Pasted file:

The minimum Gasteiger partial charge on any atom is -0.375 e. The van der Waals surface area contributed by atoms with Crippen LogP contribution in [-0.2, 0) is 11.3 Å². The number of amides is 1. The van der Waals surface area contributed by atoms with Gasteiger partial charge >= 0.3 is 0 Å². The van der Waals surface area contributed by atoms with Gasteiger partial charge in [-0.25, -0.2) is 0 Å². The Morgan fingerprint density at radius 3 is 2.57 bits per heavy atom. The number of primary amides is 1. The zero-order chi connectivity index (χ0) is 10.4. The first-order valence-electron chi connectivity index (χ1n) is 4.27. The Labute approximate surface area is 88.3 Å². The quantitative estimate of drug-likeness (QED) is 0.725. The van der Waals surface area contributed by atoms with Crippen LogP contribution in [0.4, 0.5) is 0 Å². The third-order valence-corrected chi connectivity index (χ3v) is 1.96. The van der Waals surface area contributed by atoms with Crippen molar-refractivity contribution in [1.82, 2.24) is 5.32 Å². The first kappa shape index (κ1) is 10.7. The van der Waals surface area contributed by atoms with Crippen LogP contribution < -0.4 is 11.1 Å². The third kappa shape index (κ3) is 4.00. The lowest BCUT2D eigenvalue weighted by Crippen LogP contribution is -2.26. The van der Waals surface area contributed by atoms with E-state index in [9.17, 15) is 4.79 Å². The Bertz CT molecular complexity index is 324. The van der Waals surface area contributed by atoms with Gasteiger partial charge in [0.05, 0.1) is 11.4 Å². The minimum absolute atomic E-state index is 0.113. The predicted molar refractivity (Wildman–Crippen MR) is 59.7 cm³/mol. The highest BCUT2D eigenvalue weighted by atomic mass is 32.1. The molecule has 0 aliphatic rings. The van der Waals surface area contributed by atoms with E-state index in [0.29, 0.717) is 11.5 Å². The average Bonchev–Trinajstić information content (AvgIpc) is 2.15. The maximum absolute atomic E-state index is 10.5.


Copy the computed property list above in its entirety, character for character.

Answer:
The minimum Gasteiger partial charge on any atom is -0.375 e. The van der Waals surface area contributed by atoms with Crippen LogP contribution in [-0.2, 0) is 11.3 Å². The number of amides is 1. The van der Waals surface area contributed by atoms with Gasteiger partial charge >= 0.3 is 0 Å². The van der Waals surface area contributed by atoms with Gasteiger partial charge in [-0.25, -0.2) is 0 Å². The Morgan fingerprint density at radius 3 is 2.57 bits per heavy atom. The number of primary amides is 1. The zero-order chi connectivity index (χ0) is 10.4. The first-order valence-electron chi connectivity index (χ1n) is 4.27. The Labute approximate surface area is 88.3 Å². The quantitative estimate of drug-likeness (QED) is 0.725. The van der Waals surface area contributed by atoms with Crippen LogP contribution in [0.4, 0.5) is 0 Å². The third-order valence-corrected chi connectivity index (χ3v) is 1.96. The van der Waals surface area contributed by atoms with Crippen molar-refractivity contribution in [1.82, 2.24) is 5.32 Å². The first kappa shape index (κ1) is 10.7. The van der Waals surface area contributed by atoms with Crippen LogP contribution < -0.4 is 11.1 Å². The third kappa shape index (κ3) is 4.00. The lowest BCUT2D eigenvalue weighted by Crippen LogP contribution is -2.26. The van der Waals surface area contributed by atoms with E-state index in [9.17, 15) is 4.79 Å². The Bertz CT molecular complexity index is 324. The van der Waals surface area contributed by atoms with Gasteiger partial charge in [0.05, 0.1) is 11.4 Å². The minimum absolute atomic E-state index is 0.113. The predicted molar refractivity (Wildman–Crippen MR) is 59.7 cm³/mol. The highest BCUT2D eigenvalue weighted by atomic mass is 32.1. The molecule has 0 aliphatic rings. The van der Waals surface area contributed by atoms with E-state index in [0.29, 0.717) is 11.5 Å². The average Bonchev–Trinajstić information content (AvgIpc) is 2.15. The maximum absolute atomic E-state index is 10.5.